Budget-conscious way to increase media exposure: Get quoted and Help A Reporter Out

Looking to get your company in the news more often? 

No, not for causing the next salmonella outbreak. You want to help your company get some positive recognition. Thought leadership on topical issues helps distinguish executives and companies with key publics.

But you don't have the budget for a PR agency to pitch for you.

Start small and increasingly aim higher. You begin by having an interesting or provocative point of view on an issue that people care about. (Have something to say.) This is different from shilling a new product offering. 

Once you have something to say, work hard at saying it in a way anyone can understand it. Write an op-ed for your local paper or your industry rag. Offer an exec up for a segment on local talk radio. You will quickly cultivate a list of reporters and producers who have space and time to fill who will take your calls and be glad they did. And maybe you can go national.

Ok, this does involve a fair amount of work and time. But perhaps worth it if you want to stand apart from your competition.

Meanwhile, here's a simple and free way to play in stories about your industry, assuming you are acccesible, nimble and can write clearly. It comes courtesy of technology blog Force of Good (not affiliated with Force for Good other than we share high ideals):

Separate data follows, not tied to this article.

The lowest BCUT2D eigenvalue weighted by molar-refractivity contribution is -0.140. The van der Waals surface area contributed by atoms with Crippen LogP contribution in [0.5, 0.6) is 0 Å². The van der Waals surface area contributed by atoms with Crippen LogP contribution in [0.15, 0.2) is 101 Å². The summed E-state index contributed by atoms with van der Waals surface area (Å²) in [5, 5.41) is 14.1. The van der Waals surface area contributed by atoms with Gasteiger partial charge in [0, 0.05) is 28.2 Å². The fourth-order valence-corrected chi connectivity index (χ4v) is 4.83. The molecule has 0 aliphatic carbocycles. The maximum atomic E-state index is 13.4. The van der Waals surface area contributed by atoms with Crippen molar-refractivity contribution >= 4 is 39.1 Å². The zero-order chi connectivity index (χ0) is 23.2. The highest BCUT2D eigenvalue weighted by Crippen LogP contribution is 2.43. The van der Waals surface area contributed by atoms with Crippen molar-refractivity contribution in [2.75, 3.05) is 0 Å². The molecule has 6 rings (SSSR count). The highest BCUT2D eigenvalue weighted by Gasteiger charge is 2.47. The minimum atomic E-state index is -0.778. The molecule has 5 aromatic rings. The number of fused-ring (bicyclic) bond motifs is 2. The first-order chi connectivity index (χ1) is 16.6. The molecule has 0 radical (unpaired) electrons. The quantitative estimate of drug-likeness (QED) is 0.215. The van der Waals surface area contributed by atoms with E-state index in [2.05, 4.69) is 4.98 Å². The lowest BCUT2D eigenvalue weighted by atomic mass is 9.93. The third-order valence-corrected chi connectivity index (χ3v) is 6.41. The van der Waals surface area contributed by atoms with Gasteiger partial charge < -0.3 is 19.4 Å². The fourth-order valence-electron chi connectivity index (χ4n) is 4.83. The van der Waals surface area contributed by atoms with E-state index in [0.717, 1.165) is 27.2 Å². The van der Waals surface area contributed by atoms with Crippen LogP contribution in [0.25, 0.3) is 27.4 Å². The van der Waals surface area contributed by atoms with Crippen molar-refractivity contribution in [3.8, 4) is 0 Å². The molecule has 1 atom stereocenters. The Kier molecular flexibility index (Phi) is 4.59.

Sign up someone in your department (maybe you) with the free service Help a Reporter Out to receive frequent emails featuring a list of requests by journalists looking for a quick answer or quote that will help them advance or finish a story.

Make sure you respond quickly and only to requests in which your exec, company or product is a good fit for the journalist's inquiry. (Yes, you will be kicked off if you try to spin your way into a story you don't belong.)

You will be helping a reporter out while getting your company some free exposure. What's not to like about that?

- Jon Harmon

Comments

  1. Mark says:

    I agree. HARO is fantastic.
    Although direct product pitches are usually not welcome, the reporters tend to love a great “back story”, especially ones that relate to their particular niche.
    There are SO many requests each day that you can be very choosy with what you respond to (at FlipScript, we only reply to about 3 a week), but they are guaranteed to be a good fit that way.

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